Mustang Powder Cats, BC 2/21-23/2015

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Mustang Powder Cats, BC 2/21-23/2015

Postby tseeb » Wed Feb 25, 2015 11:34 pm

0241MPC_Bruno.JPG
Our lead guide Bruno, who always got the untracked and led us to it, above S slope of Cloud 9, our first long untracked run. He was lead guide the first two days, not there the beginning of third day, then was driving the cat in the PM
When some people did not renew their 3-day cat skiing trips in Feb. 2014 for the same period in 2015, Tony Crocker got me and two others to take the spots at hard to get into and expensive Mustang. We met the school bus that had chains on all 6 wheels at the Skyline truck stop on the Trans-Canada highway at 3:30 pm. After loading it with all of our gear, more than 20 participants, almost half newbies, rode it up a muddy dirt road for about 30 minutes. There we met the cats, transferred the load to them and rode mostly uphill for more than an hour, arriving after dark We got assigned our rooms and had an excellent dinner with soup, then slices of filet for main course, followed by dessert.

We were all concerned that weather had been unusual in BC without a lot of recent snow and multiple storms with rain up to an unknown elevation, but we had paid for our trips so we were committed. The next morning was mostly clear and cold. After receiving training using avalanche transceivers, probes and shovels, we boarded the cats about 10. We heard from the guides that we would be skiing 15-20 cm (6-8") of snow that had fallen since it rained nearly to the 8,000' top of Mustang's 30,000 acre tenure. Our first run was short, less than 500 vertical feet and while untracked, the snow got harder as we entered trees before cat pickup. We worked our way further into Mustang's area, eventually reaching their alpine that group on dates before us could not reach due to dense clouds. We skied a run called Kiwi Cruise that was not very steep, but was long and held very good untracked snow. We went further into the alpine and took at least three runs of about 1,000 vertical feet that was good snow although the new snow was usually less deep on steeper rollovers.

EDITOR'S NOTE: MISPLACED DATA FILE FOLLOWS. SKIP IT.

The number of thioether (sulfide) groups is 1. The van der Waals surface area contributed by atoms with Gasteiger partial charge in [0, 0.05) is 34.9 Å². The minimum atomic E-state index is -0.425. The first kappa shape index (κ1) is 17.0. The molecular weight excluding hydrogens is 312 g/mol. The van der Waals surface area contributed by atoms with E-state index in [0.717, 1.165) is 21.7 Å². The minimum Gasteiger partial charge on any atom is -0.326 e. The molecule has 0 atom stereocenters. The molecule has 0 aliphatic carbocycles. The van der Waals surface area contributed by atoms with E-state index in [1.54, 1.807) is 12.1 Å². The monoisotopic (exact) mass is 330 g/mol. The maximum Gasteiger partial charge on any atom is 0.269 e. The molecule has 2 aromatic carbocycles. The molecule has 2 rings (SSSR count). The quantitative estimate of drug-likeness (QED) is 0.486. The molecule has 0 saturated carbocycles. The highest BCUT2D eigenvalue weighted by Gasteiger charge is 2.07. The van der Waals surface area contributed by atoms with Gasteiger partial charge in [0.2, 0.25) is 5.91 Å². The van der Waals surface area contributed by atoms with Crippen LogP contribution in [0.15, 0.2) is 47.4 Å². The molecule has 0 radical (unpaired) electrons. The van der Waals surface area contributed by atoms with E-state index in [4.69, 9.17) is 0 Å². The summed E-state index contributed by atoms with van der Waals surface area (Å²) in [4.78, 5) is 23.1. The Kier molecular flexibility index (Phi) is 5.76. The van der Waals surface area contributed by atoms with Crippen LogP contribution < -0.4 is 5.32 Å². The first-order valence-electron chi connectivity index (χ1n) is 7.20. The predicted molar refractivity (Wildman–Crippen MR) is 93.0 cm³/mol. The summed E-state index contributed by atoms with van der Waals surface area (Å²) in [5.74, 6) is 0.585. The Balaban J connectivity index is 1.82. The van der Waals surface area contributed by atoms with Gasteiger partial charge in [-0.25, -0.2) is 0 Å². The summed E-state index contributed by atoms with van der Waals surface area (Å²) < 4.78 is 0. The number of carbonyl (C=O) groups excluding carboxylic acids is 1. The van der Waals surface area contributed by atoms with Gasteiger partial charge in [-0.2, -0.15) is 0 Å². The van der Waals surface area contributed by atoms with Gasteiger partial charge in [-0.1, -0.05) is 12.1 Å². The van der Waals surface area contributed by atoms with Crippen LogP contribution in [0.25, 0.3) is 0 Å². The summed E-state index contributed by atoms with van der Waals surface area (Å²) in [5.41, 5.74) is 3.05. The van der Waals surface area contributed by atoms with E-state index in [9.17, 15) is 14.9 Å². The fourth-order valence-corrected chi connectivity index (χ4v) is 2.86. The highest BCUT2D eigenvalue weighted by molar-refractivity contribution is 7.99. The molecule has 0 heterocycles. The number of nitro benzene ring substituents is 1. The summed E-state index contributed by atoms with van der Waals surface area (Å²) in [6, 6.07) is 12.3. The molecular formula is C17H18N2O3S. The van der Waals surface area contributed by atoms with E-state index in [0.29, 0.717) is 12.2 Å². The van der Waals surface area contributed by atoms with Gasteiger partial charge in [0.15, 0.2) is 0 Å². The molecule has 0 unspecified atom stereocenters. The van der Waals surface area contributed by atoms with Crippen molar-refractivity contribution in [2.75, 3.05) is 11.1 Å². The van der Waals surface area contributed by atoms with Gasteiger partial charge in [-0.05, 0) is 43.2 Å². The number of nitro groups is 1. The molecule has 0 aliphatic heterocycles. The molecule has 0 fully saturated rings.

Towards the end of the day, the cats dropped us as high as the cat roads went on the W side of Cloud 9 Peak where we took about a 20 minute bootpack up a narrow ridge. Our lead guide cut a platform for us to put on our skis, then hiked up further with the 3 snowboarders on our cat, where he cut another platform. They needed to start higher to avoid dropping too low to make it through a notch to the S side of peak where we skied about a 2,000 vertical foot steep run. After another cat ride, we finished the day dropping off a ridge and skiing some fun terrain, then tucking the cat road back to the lodge, finishing at 4:45 PM with 16.7K vertical. Conditions definitely exceeded our limited expectations. (to be continued)
Attachments
0248MPC_KiwiCruiseUpper.JPG
Upper Kiwi Cruise
0728MPC_KiwiCruiseLower.JPG
Lower on Kiwi Cruise
0251MPC_CatRoad.JPG
We went down different areas of slope in foreground 3 times the first day. Note cat road going up Cloud 9 in background.
0266TonyCOnBootpack.JPG
Tony Crocker on traverse after bootpack. Note higher traverse for boarders. Area below traverse is called El Dorado.
0269TonyCAfterBootpackRun.JPG
Tony Crocker approaching first re-group on run after bootpack and traverse, our steepest run of the day into an area called Silver Lining. Area was untracked before our group.
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Re: Mustang Powder Cats, BC 2/21-23/2015

Postby flyover » Thu Feb 26, 2015 9:49 am

Don't have all my pictures off the camera and phone yet and likely won't get to it until the weekend, at the earliest. However, here is one of the first day's bootpack:

image2.JPG
This quick climb definitely pushed some people's comfort levels, but the down was very much worth the up, and one of the best runs of the day with a long consistent steep fall line and dry, deeper-than-average snow.
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Re: Mustang Powder Cats, BC 2/21-23/2015

Postby jamesdeluxe » Thu Feb 26, 2015 11:24 am

Nice pic, Flyover.
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Re: Mustang Powder Cats, BC 2/21-23/2015